What about the Kurdish question in Syria? First of all, one should make a difference between the Kurdish population and the leading Kurdish organizations. Concerning the latter, they have actively supported Western hegemony in Syria – for whatever reasons – and, from an anti-hegemonic point of view, this must be condemned. Concerning the Kurdish population, this is an internal problem of Syria and external forces should not interfere.

After having discussed Western, Turkish, and Kurdish positions with respect to Syria, we should have a look at the Russian position. We should understand that the Russian and the Syrian interests are not identical. Putin has to defend the national interests of Russia while Assad has to defend the national interests of Syria. Putin has made clear since four years that the primary aim of the Russian support for Syria and the Syrian government is the fight against terrorism. Aside from this evidence, Russia desires to have good relations to all countries in the region. For example, Putin has clearly and repeatedly condemned the attack – by Yemen’s Houthis – on Saudi Arabia’s oil installations, despite Saudi Arabia’s war against Yemen. Putin’s position is in accordance with the position of UNO which still recognizes the former government of Yemen, the latter having fled to Saudi Arabia (abstractly speaking, the situation has similarities with Ukraine, with the difference that the UNO does not recognize the former government, which fled to Russia). As far as I know, the Syrian government has not at all condemned the attack against the oil installations in Saudi Arabia (by the way, Hezbollah openly supports the fight of the Houthis). This is just an example for the fact that Russian and Syrian interests are not identical – and cannot be identical.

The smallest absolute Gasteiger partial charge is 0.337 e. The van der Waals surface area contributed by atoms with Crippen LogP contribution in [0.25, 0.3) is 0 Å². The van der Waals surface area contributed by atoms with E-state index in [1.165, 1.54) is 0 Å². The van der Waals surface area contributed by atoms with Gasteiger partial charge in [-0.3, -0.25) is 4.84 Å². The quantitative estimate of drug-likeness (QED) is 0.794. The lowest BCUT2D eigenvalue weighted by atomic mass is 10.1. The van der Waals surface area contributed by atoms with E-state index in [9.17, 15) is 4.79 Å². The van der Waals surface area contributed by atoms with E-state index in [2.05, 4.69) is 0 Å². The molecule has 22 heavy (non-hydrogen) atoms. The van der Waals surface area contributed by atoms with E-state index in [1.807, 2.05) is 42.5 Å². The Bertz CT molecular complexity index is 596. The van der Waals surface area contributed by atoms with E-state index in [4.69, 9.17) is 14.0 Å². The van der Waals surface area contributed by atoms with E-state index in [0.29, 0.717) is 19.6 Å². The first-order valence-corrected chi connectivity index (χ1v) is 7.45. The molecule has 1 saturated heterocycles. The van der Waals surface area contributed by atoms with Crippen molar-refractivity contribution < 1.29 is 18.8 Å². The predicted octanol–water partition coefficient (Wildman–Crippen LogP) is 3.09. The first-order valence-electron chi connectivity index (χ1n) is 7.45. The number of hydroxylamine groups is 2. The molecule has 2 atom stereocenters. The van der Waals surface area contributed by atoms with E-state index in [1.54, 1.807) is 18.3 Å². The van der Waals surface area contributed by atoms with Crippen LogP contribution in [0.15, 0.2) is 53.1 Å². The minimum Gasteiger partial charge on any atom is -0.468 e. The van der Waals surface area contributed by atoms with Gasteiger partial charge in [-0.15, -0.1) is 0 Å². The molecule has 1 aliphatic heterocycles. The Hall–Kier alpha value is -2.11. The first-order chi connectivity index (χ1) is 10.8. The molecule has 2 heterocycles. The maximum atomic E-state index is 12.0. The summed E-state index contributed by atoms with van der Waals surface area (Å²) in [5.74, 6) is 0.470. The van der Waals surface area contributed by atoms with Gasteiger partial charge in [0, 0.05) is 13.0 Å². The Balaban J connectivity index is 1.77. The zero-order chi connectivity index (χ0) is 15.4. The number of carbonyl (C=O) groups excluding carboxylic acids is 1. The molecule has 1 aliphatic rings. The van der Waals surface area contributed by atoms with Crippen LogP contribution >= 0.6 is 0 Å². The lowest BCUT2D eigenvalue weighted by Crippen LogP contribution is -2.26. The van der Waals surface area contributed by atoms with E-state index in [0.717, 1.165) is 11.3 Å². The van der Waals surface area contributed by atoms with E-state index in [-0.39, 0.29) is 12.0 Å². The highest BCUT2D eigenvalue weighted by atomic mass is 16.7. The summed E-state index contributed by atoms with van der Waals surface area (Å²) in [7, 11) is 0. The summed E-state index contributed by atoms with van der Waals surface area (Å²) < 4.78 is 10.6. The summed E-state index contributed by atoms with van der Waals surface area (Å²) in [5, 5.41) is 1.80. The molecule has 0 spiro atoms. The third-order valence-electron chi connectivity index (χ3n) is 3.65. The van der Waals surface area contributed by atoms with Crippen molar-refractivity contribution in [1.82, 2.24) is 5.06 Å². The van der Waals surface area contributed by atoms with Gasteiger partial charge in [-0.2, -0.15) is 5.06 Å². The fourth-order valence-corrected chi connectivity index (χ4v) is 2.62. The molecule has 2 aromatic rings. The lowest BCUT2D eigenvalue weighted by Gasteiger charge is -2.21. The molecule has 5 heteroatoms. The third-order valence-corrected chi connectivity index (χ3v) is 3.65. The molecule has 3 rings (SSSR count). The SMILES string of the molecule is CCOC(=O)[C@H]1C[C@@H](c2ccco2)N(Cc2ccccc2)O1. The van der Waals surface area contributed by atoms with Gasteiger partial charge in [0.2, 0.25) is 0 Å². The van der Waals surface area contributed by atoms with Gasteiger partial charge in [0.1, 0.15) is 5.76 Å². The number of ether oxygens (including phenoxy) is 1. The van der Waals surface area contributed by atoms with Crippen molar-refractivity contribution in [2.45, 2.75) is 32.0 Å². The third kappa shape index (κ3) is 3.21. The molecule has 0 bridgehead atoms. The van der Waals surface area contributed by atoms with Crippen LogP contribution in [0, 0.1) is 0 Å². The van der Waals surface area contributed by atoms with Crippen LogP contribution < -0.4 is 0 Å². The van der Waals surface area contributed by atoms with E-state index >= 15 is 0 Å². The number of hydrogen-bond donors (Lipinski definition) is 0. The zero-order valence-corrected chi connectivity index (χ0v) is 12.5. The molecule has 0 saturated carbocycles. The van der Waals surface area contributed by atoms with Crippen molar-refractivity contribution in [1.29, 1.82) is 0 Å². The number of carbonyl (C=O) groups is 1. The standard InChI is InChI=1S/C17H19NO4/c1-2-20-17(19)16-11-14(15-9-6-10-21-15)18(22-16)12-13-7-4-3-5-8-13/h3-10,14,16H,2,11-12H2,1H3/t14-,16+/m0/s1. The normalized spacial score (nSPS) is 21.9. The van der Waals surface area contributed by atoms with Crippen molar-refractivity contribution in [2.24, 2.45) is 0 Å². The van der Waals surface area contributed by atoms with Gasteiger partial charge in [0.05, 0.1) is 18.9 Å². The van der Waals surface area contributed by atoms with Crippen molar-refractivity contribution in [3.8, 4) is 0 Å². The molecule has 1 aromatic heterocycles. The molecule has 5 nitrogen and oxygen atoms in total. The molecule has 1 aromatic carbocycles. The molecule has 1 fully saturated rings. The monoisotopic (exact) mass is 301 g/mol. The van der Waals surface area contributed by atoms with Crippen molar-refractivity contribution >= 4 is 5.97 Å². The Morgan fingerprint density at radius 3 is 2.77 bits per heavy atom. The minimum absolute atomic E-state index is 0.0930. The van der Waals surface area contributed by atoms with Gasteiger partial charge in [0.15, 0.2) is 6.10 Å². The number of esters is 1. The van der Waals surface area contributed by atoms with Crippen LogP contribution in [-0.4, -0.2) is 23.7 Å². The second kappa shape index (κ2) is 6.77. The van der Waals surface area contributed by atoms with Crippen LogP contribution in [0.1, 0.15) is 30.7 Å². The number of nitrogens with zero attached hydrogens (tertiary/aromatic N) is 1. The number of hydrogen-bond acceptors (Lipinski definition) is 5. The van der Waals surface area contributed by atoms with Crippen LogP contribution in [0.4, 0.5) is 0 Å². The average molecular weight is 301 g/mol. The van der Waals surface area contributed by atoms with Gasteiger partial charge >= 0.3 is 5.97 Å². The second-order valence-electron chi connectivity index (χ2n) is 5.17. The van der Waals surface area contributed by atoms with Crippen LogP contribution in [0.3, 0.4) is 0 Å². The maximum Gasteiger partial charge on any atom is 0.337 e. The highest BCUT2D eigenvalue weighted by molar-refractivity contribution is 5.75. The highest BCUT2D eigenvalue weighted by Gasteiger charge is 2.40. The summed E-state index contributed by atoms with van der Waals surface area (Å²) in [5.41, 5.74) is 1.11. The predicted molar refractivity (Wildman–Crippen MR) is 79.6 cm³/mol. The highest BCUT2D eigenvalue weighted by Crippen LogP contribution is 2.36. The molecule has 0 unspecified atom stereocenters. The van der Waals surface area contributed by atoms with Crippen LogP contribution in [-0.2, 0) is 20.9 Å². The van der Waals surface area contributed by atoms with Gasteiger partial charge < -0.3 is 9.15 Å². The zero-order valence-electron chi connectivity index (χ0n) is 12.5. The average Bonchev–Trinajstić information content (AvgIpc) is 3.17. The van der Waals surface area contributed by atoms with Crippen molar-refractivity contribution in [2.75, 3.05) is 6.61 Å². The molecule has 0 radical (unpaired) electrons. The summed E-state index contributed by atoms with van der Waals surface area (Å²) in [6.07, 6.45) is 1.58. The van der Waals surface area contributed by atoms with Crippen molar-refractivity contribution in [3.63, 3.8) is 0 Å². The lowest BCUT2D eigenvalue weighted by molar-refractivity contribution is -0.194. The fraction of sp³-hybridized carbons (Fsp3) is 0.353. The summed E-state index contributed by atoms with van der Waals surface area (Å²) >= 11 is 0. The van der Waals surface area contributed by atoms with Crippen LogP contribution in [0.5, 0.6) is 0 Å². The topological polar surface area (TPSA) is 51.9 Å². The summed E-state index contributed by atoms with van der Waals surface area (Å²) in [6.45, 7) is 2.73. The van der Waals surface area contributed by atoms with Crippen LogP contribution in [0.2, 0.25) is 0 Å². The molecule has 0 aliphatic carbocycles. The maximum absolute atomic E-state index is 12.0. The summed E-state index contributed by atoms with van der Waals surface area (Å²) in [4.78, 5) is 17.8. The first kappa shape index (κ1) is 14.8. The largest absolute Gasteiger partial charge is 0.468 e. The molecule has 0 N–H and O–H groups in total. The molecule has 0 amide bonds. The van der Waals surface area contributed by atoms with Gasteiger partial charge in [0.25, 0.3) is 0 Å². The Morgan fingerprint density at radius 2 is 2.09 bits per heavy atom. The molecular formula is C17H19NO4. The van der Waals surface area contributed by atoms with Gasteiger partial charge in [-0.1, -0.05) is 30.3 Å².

The point is that inside the international, mainly Western based, support movement for the anti-hegemonic fight in Syria, there is a tendency to deny the different interests of Syria and Russia. As a consequence, Russian interests are – as a rule – given more weight than Syrian interests. For example, there is the idea that all the events in the north and northeast of Syria of the last two weeks follow a plan, elaborated by Russia (together with some, or all, of Syria, Turkey, Iran, USA). I certainly agree that Putin is a brilliant strategist and that he has largely deserved the Nobel peace prize for his role in the Middle East. Nevertheless, I am strongly opposed to this idea of a commonly elaborated strategy. First of all, in my eyes, such things do not exist; humans do not have this kind of divine wisdom. More importantly, I think that it is completely unrealistic that Syria and Turkey could agree to a common secret plan. The contradictions between them are miles to big. This idea of a common plan thus results in denying the different interests of Syria and Russia and in favouring the Russian interests. I do not say that the latter is illegitimate. But one should be honest. For my part, I would systematically favour Syrian interests since, at the end, it is their country; after all, the war has been won by the Syrian people, the Syrian government, and the Syrian Arab army. This being said, I think that it is altogether possible that Syria and Russia manage to harmonize and to put forward their common interests.

It cannot be an accident that today (October 22), President Assad, in his function as commander in chief, has inspected units of the Syrian Arab army on the front lines in southern Idlib. During this occasion, he sharply criticised the Turkey’s aggression against Syria. Assad also is a strategist and this was a clear hint to the today’s meeting between Putin and Erdogan in Sochi.

In my eyes, Syria is the present-day Vietnam. Syria has proven to be enormously tenacious and devoted. If the Western hegemonic forces can be defeated in Syria, they will probably not recover from this massive blow.

By Paul Schmutz Schaller
Source: The Vineyard of the Saker